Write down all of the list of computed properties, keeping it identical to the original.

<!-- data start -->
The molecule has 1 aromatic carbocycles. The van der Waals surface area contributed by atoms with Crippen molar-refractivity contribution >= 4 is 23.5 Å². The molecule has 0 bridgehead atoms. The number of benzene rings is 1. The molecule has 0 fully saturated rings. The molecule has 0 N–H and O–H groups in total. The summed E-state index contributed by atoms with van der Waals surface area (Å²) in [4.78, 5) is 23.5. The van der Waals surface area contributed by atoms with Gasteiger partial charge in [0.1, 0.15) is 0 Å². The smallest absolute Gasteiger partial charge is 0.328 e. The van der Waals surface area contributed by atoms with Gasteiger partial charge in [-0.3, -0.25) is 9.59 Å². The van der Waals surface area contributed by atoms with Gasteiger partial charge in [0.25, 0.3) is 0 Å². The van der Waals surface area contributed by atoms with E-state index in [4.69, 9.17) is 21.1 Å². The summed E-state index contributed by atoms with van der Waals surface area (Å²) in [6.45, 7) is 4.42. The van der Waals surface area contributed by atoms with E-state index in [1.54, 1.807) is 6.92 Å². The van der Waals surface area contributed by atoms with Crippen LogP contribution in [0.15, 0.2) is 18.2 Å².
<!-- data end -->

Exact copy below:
The molecule has 1 aromatic carbocycles. The van der Waals surface area contributed by atoms with Crippen molar-refractivity contribution >= 4 is 23.5 Å². The molecule has 0 bridgehead atoms. The number of benzene rings is 1. The molecule has 0 fully saturated rings. The molecule has 0 N–H and O–H groups in total. The summed E-state index contributed by atoms with van der Waals surface area (Å²) in [4.78, 5) is 23.5. The van der Waals surface area contributed by atoms with Gasteiger partial charge in [0.1, 0.15) is 0 Å². The smallest absolute Gasteiger partial charge is 0.328 e. The van der Waals surface area contributed by atoms with Gasteiger partial charge in [-0.3, -0.25) is 9.59 Å². The van der Waals surface area contributed by atoms with Gasteiger partial charge in [0.25, 0.3) is 0 Å². The van der Waals surface area contributed by atoms with E-state index in [4.69, 9.17) is 21.1 Å². The summed E-state index contributed by atoms with van der Waals surface area (Å²) in [6.45, 7) is 4.42. The van der Waals surface area contributed by atoms with E-state index in [1.54, 1.807) is 6.92 Å². The van der Waals surface area contributed by atoms with Crippen LogP contribution in [0.15, 0.2) is 18.2 Å².